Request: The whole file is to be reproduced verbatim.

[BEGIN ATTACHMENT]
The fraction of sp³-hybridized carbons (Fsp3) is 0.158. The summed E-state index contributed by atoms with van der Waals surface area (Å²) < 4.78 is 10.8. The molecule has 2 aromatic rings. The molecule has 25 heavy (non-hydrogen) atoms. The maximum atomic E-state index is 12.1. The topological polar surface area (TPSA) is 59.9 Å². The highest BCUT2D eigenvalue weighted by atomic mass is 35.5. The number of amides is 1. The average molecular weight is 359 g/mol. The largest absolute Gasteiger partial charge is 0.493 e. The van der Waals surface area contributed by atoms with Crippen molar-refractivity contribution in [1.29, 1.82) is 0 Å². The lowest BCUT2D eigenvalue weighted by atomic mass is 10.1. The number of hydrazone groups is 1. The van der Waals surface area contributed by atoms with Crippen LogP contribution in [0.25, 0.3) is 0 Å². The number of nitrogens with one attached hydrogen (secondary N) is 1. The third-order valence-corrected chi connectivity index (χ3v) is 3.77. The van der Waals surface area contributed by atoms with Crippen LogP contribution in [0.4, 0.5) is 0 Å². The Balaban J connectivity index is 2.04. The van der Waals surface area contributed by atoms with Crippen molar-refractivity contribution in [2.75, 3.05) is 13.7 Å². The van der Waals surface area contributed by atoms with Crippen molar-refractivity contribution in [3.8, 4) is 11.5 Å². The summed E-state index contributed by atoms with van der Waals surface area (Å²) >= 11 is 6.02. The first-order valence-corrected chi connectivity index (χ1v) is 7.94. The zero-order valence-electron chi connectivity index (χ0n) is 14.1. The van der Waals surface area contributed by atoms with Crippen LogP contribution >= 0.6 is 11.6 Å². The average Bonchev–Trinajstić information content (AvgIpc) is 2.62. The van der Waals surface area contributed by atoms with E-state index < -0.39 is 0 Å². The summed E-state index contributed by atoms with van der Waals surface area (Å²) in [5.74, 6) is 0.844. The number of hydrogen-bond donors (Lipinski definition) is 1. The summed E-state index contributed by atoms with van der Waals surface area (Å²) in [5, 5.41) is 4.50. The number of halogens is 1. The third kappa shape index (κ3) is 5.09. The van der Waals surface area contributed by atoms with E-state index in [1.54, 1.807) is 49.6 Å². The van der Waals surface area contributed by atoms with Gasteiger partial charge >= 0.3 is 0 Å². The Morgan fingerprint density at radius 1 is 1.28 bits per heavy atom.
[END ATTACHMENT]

The fraction of sp³-hybridized carbons (Fsp3) is 0.158. The summed E-state index contributed by atoms with van der Waals surface area (Å²) < 4.78 is 10.8. The molecule has 2 aromatic rings. The molecule has 25 heavy (non-hydrogen) atoms. The maximum atomic E-state index is 12.1. The topological polar surface area (TPSA) is 59.9 Å². The highest BCUT2D eigenvalue weighted by atomic mass is 35.5. The number of amides is 1. The average molecular weight is 359 g/mol. The largest absolute Gasteiger partial charge is 0.493 e. The van der Waals surface area contributed by atoms with Crippen molar-refractivity contribution in [1.29, 1.82) is 0 Å². The lowest BCUT2D eigenvalue weighted by atomic mass is 10.1. The number of hydrazone groups is 1. The van der Waals surface area contributed by atoms with Crippen LogP contribution in [0.25, 0.3) is 0 Å². The number of nitrogens with one attached hydrogen (secondary N) is 1. The third-order valence-corrected chi connectivity index (χ3v) is 3.77. The van der Waals surface area contributed by atoms with Crippen LogP contribution in [0.4, 0.5) is 0 Å². The Balaban J connectivity index is 2.04. The van der Waals surface area contributed by atoms with Crippen molar-refractivity contribution in [2.75, 3.05) is 13.7 Å². The van der Waals surface area contributed by atoms with Crippen molar-refractivity contribution in [3.8, 4) is 11.5 Å². The summed E-state index contributed by atoms with van der Waals surface area (Å²) >= 11 is 6.02. The first-order valence-corrected chi connectivity index (χ1v) is 7.94. The zero-order valence-electron chi connectivity index (χ0n) is 14.1. The van der Waals surface area contributed by atoms with Crippen LogP contribution >= 0.6 is 11.6 Å². The average Bonchev–Trinajstić information content (AvgIpc) is 2.62. The van der Waals surface area contributed by atoms with E-state index < -0.39 is 0 Å². The summed E-state index contributed by atoms with van der Waals surface area (Å²) in [5.74, 6) is 0.844. The number of hydrogen-bond donors (Lipinski definition) is 1. The summed E-state index contributed by atoms with van der Waals surface area (Å²) in [5, 5.41) is 4.50. The number of halogens is 1. The third kappa shape index (κ3) is 5.09. The van der Waals surface area contributed by atoms with E-state index in [1.54, 1.807) is 49.6 Å². The van der Waals surface area contributed by atoms with Gasteiger partial charge >= 0.3 is 0 Å². The Morgan fingerprint density at radius 1 is 1.28 bits per heavy atom.